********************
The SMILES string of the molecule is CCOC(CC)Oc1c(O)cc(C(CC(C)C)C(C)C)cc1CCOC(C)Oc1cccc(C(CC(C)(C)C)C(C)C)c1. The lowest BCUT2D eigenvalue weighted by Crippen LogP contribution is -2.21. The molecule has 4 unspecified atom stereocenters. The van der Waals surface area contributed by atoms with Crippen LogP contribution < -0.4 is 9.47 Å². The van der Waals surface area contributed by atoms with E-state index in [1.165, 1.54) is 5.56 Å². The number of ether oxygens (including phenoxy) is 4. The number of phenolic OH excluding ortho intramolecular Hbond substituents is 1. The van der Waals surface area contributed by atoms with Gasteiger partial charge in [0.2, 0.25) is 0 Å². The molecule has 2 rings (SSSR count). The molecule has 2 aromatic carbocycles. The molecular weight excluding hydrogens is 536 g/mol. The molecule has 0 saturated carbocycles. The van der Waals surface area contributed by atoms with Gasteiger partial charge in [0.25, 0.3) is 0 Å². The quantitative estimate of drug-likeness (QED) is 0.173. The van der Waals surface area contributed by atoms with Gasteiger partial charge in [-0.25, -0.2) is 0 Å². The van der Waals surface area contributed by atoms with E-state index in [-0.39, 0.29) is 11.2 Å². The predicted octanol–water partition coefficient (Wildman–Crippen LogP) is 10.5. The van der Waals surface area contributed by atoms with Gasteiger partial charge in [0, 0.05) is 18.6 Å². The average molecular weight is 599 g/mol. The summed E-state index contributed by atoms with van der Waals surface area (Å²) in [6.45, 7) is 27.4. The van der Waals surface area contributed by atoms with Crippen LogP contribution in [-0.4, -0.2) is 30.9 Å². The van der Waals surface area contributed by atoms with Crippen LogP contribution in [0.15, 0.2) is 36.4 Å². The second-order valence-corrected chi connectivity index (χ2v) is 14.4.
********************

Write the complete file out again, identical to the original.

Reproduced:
The SMILES string of the molecule is CCOC(CC)Oc1c(O)cc(C(CC(C)C)C(C)C)cc1CCOC(C)Oc1cccc(C(CC(C)(C)C)C(C)C)c1. The lowest BCUT2D eigenvalue weighted by Crippen LogP contribution is -2.21. The molecule has 4 unspecified atom stereocenters. The van der Waals surface area contributed by atoms with Crippen LogP contribution < -0.4 is 9.47 Å². The van der Waals surface area contributed by atoms with E-state index in [1.165, 1.54) is 5.56 Å². The number of ether oxygens (including phenoxy) is 4. The number of phenolic OH excluding ortho intramolecular Hbond substituents is 1. The van der Waals surface area contributed by atoms with Gasteiger partial charge in [0.2, 0.25) is 0 Å². The molecule has 2 rings (SSSR count). The molecule has 2 aromatic carbocycles. The molecular weight excluding hydrogens is 536 g/mol. The molecule has 0 saturated carbocycles. The van der Waals surface area contributed by atoms with Gasteiger partial charge in [0.25, 0.3) is 0 Å². The quantitative estimate of drug-likeness (QED) is 0.173. The van der Waals surface area contributed by atoms with Gasteiger partial charge in [-0.25, -0.2) is 0 Å². The van der Waals surface area contributed by atoms with E-state index in [-0.39, 0.29) is 11.2 Å². The predicted octanol–water partition coefficient (Wildman–Crippen LogP) is 10.5. The van der Waals surface area contributed by atoms with Gasteiger partial charge in [0, 0.05) is 18.6 Å². The average molecular weight is 599 g/mol. The summed E-state index contributed by atoms with van der Waals surface area (Å²) in [6.45, 7) is 27.4. The van der Waals surface area contributed by atoms with Crippen LogP contribution in [-0.4, -0.2) is 30.9 Å². The van der Waals surface area contributed by atoms with Crippen LogP contribution in [0.15, 0.2) is 36.4 Å². The second-order valence-corrected chi connectivity index (χ2v) is 14.4.